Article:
1994. "Carlos the Jackal," a.k.a. Illich Ramirez Sanches, is captured in Khartoum, Sudan. The next day, he was extradited to Paris where he had been convicted in absentia in 1992 and sentenced to life in prison for the killing of two French counterintelligence agents in 1975. Under French law, Sanches had to be retried and was later sentenced to life in prison. The Venezuelan-born terrorist was linked to the killing of 11 Israeli athletes at the 1972 Munich Olympics, a 1975 attack on OPEC headquarters, and the 1976 hijacking of an Air France jet to Entebbe, Uganda.
1995. After a lengthy court battle, Shannon Faulkner becomes the first female cadet at The Citadel, a South Carolina military college. She was escorted into the school by U.S. marshals. Faulkner's triumph came after a 2 1/2-year legal battle with the formerly all-male college. The Supreme Court ignored The Citadel's last-ditch bid to keep her out. Although Faulkner had been attending classes at the college for 20 months, she finally moved into the barracks and took the Citadel oath to officially claim her place as a cadet. Faulkner dropped out less than a week later.
1999. Colombian political satirist and radio host Jaime Garzon is shot and killed by gunmen on motorcycles while driving to work in Bogota. His body was found slumped in his car. Police later suspected that Carlos Castano, the head of Colombia's notorious right-wing paramilitary, ordered the killing. Garzon had served as an intermediary between left-wing rebels and the families of kidnap victims.
1892. Lizzie Borden is arrested for murdering her father and stepmother in Fall River, Mass. Abbey Borden was struck with the axe 19 times to the back of her head and neck, and Andrew Borden received 11 blows to the head and face. She was later acquitted of the crime. Visit the Crime Library for more detailed information.
1981. Remains of 6-year-old Adam Walsh are found in a drainage ditch in Vero Beach, Fla. He had been abducted when he went to a shopping mall with his mother, Reve, in Hollywood, Fla., on July 27. Adam's father, John Walsh, later takes crime fighting into his own hands, as the host of "America's Most Wanted."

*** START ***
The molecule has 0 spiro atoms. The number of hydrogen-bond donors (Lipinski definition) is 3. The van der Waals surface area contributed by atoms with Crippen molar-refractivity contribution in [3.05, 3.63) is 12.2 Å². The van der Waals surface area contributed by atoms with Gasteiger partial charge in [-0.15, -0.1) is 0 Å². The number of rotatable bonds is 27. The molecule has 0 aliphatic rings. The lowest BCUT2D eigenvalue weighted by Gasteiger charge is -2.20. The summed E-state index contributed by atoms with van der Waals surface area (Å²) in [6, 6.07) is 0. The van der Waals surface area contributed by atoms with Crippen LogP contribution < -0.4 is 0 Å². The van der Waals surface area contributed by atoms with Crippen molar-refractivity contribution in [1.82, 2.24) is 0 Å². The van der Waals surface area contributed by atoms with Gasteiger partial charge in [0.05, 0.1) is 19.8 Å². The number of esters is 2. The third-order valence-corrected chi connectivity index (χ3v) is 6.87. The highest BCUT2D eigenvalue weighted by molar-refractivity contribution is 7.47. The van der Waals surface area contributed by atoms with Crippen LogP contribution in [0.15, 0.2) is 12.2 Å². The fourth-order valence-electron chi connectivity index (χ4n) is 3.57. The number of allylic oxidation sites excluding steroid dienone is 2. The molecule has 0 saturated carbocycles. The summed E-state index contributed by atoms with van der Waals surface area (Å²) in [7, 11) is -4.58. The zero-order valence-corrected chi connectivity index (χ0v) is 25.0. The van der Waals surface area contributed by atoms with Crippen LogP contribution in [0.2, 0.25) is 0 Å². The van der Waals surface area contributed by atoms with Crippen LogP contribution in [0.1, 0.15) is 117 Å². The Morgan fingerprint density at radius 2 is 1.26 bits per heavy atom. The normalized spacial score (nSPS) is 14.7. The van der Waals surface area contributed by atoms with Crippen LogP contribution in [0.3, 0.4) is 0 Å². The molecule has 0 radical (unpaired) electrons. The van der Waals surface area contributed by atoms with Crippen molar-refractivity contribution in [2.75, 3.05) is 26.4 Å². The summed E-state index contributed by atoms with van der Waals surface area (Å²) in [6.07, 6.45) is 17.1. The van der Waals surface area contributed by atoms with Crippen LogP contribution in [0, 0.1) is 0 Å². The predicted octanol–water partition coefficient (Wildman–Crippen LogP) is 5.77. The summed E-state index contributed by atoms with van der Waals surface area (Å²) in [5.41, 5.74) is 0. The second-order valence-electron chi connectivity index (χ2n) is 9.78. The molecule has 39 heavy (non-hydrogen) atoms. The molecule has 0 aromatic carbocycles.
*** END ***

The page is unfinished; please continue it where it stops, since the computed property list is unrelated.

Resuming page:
1998. Swiss banks agree to pay $1.25 billion to settle lawsuits filed by Holocaust survivors and their heirs claiming the banks illegally kept millions of dollars deposited by their relatives before and during World War II. The funds were deposited in private Swiss accounts for safekeeping. The banks acknowledged that they made errors handling the funds but deny they deliberately kept them.
1965. Riots erupt in the Watts section of Los Angeles. Thirty-four people were killed and more than 1,000 were injured over a six day period. Nearly 4,000 people were arrested and hundreds of buildings were destroyed. After the riots, then-Governor Pat Brown named John McConnell to head a commission to study the riots. The report issued by the commission concluded that the riots weren't the act of thugs, but rather symptomatic of much deeper problems: the high jobless rate in the inner city, poor housing and bad schools.
1997. Actor Christian Slater is arrested for assault and battery after fighting with a man who tried to stop Slater from abusing his girlfriend. He was arrested by Los Angeles police and charged with three counts of assault with a deadly weapon, one count of battery, and being under the influence of a controlled substance after what police say was a cocaine and booze binge during which he punched his girlfriend, bit one man in the stomach and tried to wrestle a gun away from an officer. Slater later served 59 days in jail.
1999. White supremacist Buford Furrow turns himself in to authorities a day after five people were shot at a Jewish Community Center in Los Angeles. He was alone when he surrendered in the FBI field office. Furrow has been linked to white supremacist groups, including the Aryan Nation, the Order, and Christian Identity. He is also listed in a database maintained by the Southern Poverty Law Center of people connected with radical groups.
1969. Leno and Rosemary La Bianca are murdered in their Los Angeles home by Charles Manson disciples, one day after they took the life of actress Sharon Tate. Leno was found with a blood-drenched pillowcase over his head and the cord of a large lamp tied tightly around his neck. His hands had been tied behind him with a leather thong. A carving fork protruded from his stomach and the word "WAR" had been carved in his flesh. His wife was also found with a pillowcase over her head and a lamp cord around her neck. Read the CourtTV.com trial report or visit the Crime Library for more information on the case.
1977. "Son of Sam" David Berkowitz is arrested in Yonkers, N.Y., ending a one year rein of terror. He shot and killed his first victim, Donna Lauria, on July 29, 1976. She died instantly. The postal employee was accused of being the gunman responsible for six random slayings and seven woundings. Berkowitz is serving six consecutive terms of 25 years to life in state prison.